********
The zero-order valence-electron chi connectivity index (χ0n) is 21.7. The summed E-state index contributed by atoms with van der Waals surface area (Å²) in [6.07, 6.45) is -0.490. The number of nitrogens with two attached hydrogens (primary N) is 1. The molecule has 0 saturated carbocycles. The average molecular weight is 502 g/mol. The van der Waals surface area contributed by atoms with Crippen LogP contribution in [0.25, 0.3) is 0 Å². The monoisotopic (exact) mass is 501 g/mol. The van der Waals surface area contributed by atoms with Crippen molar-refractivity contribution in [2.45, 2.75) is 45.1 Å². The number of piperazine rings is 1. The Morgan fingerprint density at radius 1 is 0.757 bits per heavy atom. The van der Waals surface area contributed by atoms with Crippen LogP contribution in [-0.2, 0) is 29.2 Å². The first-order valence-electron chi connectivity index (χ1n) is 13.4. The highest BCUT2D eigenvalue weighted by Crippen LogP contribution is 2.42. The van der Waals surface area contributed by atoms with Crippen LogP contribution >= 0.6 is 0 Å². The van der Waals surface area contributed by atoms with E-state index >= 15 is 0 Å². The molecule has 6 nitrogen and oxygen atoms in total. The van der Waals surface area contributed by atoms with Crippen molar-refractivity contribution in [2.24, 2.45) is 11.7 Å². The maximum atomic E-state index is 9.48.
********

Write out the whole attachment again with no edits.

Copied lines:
The zero-order valence-electron chi connectivity index (χ0n) is 21.7. The summed E-state index contributed by atoms with van der Waals surface area (Å²) in [6.07, 6.45) is -0.490. The number of nitrogens with two attached hydrogens (primary N) is 1. The molecule has 0 saturated carbocycles. The average molecular weight is 502 g/mol. The van der Waals surface area contributed by atoms with Crippen LogP contribution in [0.25, 0.3) is 0 Å². The monoisotopic (exact) mass is 501 g/mol. The van der Waals surface area contributed by atoms with Crippen molar-refractivity contribution in [2.45, 2.75) is 45.1 Å². The number of piperazine rings is 1. The Morgan fingerprint density at radius 1 is 0.757 bits per heavy atom. The van der Waals surface area contributed by atoms with Crippen LogP contribution in [-0.2, 0) is 29.2 Å². The first-order valence-electron chi connectivity index (χ1n) is 13.4. The highest BCUT2D eigenvalue weighted by Crippen LogP contribution is 2.42. The van der Waals surface area contributed by atoms with Crippen LogP contribution >= 0.6 is 0 Å². The van der Waals surface area contributed by atoms with E-state index >= 15 is 0 Å². The molecule has 6 nitrogen and oxygen atoms in total. The van der Waals surface area contributed by atoms with Crippen molar-refractivity contribution in [2.24, 2.45) is 11.7 Å². The maximum atomic E-state index is 9.48.